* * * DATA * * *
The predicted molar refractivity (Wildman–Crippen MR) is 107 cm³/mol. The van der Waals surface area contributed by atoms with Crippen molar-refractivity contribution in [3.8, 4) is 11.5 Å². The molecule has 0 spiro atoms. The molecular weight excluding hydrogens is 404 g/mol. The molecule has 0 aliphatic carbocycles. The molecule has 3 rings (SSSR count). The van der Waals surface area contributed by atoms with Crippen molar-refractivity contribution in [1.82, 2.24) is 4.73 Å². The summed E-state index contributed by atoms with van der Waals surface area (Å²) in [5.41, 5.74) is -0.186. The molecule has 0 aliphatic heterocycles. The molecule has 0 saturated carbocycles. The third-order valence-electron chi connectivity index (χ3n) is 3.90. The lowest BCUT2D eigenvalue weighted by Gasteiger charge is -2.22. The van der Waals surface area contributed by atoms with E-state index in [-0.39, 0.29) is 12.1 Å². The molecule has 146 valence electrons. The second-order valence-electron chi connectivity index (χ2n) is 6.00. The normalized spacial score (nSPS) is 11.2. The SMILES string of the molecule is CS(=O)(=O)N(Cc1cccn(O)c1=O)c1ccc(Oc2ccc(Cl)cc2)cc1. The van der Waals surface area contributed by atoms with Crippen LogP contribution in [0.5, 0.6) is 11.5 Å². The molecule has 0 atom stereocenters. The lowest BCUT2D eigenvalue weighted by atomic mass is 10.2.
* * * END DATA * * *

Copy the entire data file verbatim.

The predicted molar refractivity (Wildman–Crippen MR) is 107 cm³/mol. The van der Waals surface area contributed by atoms with Crippen molar-refractivity contribution in [3.8, 4) is 11.5 Å². The molecule has 0 spiro atoms. The molecular weight excluding hydrogens is 404 g/mol. The molecule has 0 aliphatic carbocycles. The molecule has 3 rings (SSSR count). The van der Waals surface area contributed by atoms with Crippen molar-refractivity contribution in [1.82, 2.24) is 4.73 Å². The summed E-state index contributed by atoms with van der Waals surface area (Å²) in [5.41, 5.74) is -0.186. The molecule has 0 aliphatic heterocycles. The molecule has 0 saturated carbocycles. The third-order valence-electron chi connectivity index (χ3n) is 3.90. The lowest BCUT2D eigenvalue weighted by Gasteiger charge is -2.22. The van der Waals surface area contributed by atoms with E-state index in [-0.39, 0.29) is 12.1 Å². The molecule has 146 valence electrons. The second-order valence-electron chi connectivity index (χ2n) is 6.00. The normalized spacial score (nSPS) is 11.2. The SMILES string of the molecule is CS(=O)(=O)N(Cc1cccn(O)c1=O)c1ccc(Oc2ccc(Cl)cc2)cc1. The van der Waals surface area contributed by atoms with Crippen LogP contribution in [0.5, 0.6) is 11.5 Å². The molecule has 0 atom stereocenters. The lowest BCUT2D eigenvalue weighted by atomic mass is 10.2.